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We all know that wolves and dogs have many similarities, but have you ever wondered about the differences between them? After all, wolves and dogs are members of the same family and belong to the same taxonomy.They are all members of the organization Canis lupus family and share more than 90% identical DNA. However, they are very different in many other ways.
In this article, we’ll address all of these major differences, including differences in behavior and dietary needs between wolves and dogs. We’ll also address the physical differences between the two animals, as they vary widely. Let us now take a deeper look at these two beautiful creatures.
Comparing Wolves and Dogs
|appearance||Pointy ears, large skull, strong jaw and teeth||floppy or pointed ears, rounded head and body|
|Maturity rate||faster than a dog||slower than a wolf|
|Behavior||Only played when young, shy with humans||Enjoy the company of humans and play for a lifetime|
Key Differences Between Wolves and Dogs
The key difference between wolves and dogs is their domestication status. Wolves are wild animals and are usually shy around humans, while dogs are friendly and interested in living with humans. Dogs were bred for a domesticated lifestyle, which directly affected their overall appearance, especially compared to wolves.
Now let’s discuss these differences in more detail!
Wolves and Dogs: Domesticated States
Wolves are not suitable as pets while dogs are known as man’s best friend. Although the process required centuries of reproduction, humans managed to create dogs from the same genetic makeup as wolves, without the behavior of wild animals.
That’s not to say wolves are particularly aggressive toward humans, as most wolves are shy and prefer to be alone. However, many people mistakenly believe that they can keep wolves as pets, or that caring for wolf hybrids is possible. What matters is that people choose to adopt dogs over wolves.
Wolf and Dog: Appearance
Another major difference between wolves and dogs is their appearance. Wolves are naturally more athletic than dogs and are often larger in size. Dogs have larger eyes and rounded heads, while wolves have larger skulls and longer noses or muzzles.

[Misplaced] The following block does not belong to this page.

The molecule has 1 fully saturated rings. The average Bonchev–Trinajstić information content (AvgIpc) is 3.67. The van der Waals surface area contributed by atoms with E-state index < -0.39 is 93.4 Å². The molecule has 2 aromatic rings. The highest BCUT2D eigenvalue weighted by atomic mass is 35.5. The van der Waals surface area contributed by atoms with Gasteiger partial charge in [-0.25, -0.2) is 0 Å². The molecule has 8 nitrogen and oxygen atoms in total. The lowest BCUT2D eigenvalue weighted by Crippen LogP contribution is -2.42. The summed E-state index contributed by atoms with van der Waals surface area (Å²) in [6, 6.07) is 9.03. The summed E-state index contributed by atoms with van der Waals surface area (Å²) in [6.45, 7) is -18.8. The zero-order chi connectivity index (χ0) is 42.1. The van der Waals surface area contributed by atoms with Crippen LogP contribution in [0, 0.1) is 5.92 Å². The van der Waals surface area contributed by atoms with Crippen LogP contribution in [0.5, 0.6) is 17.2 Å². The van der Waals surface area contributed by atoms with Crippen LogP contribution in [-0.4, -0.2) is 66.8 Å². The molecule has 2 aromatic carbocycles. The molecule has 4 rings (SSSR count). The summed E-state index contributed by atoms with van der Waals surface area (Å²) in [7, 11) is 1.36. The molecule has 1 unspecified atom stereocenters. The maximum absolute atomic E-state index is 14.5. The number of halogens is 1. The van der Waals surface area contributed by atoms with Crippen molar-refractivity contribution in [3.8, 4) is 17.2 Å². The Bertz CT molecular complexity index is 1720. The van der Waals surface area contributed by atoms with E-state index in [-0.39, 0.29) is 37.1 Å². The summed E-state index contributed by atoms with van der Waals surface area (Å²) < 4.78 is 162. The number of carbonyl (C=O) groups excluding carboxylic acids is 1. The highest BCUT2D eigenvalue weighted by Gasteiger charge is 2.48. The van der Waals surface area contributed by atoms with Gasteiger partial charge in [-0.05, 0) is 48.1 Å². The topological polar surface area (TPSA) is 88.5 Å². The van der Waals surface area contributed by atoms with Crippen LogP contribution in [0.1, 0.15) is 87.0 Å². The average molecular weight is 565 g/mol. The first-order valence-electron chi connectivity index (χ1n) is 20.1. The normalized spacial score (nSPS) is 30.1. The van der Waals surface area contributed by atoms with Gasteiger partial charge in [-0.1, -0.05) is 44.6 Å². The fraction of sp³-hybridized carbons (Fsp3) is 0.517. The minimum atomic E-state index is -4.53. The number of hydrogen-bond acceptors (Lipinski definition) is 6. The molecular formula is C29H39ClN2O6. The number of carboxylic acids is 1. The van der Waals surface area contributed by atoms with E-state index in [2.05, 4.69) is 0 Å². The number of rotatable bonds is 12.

Depending on the breed of dog, wolves and dogs can look strikingly similar in color and overall build. However, wolves have larger teeth and many have bushier tails than the average domestic dog. Dogs’ paws are also usually much smaller than those of wolves.
Wolves and Dogs: Diets
Wolves and dogs have very different diets due to their domesticated and wild states. Domesticated dogs are used to humans feeding them, while wolves have to fend for themselves. Given their wild status, wolves are known as strict carnivores, capable of eating large amounts of raw meat. This is not something a domestic dog can do.
Wolves require more protein than the average dog’s diet. This is because the dogs we breed are fed by humans, whereas wolves use whatever is naturally present in their environment to feed themselves. Dogs and wolves can’t eat the same food, especially considering how much wolves can eat!
Wolves and Dogs: Maturity Rates and Life Cycles
Another major difference between wolves and dogs is their rate of maturity and overall life cycle. While both wolves and dogs are completely separated from their mothers at about 7 to 9 weeks of age, wolves tend to mature more quickly. This may be because they need to acquire the proper survival instincts to thrive in the wild, whereas dogs do not have the same problem.
Interestingly, however, most wolves reach sexual maturity much later than dogs. On average, wolves reach sexual maturity at about two years of age, while most dogs reach this point within six to nine months of their lives. Additionally, even when wolves reach sexual maturity, they often choose not to reproduce for many years.
Wolf and Dog: Behavior
A final key difference between wolves and dogs is their overall behavior. Wolves are generally considered shy pack animals that thrive among other packs but choose to avoid humans whenever possible. Dogs are the exact opposite, as they were bred for companionship and depend on humans for food and affection.
Even wolves or wolf hybrids raised among humans can change their behavior once they reach sexual maturity, whereas dogs’ behavior toward humans remains more stable. However, wolves often socialize in their packs, playing and socializing within their pack structures.
Many wolves tend to play last as they age, especially when compared to domestic dogs. However, that doesn’t mean wolves aren’t naturally playful animals. They have far more to juggle than the average domestic dog, and survival instincts often take precedence over playtime.
I am broadly interested in how human activities influence the ability of wildlife to persist in the modified environments that we create.
Specifically, my research investigates how the configuration and composition of landscapes influence the movement and population dynamics of forest birds. Both natural and human-derived fragmenting of habitat can influence where birds settle, how they access the resources they need to survive and reproduce, and these factors in turn affect population demographics. Most recently, I have been studying the ability of individuals to move through and utilize forested areas which have been modified through timber harvest as they seek out resources for the breeding and postfledging phases. As well I am working in collaboration with Parks Canada scientists to examine in the influence of high density moose populations on forest bird communities in Gros Morne National Park. Many of my projects are conducted in collaboration or consultation with representatives of industry and government agencies, seeking to improve the management and sustainability of natural resource extraction.
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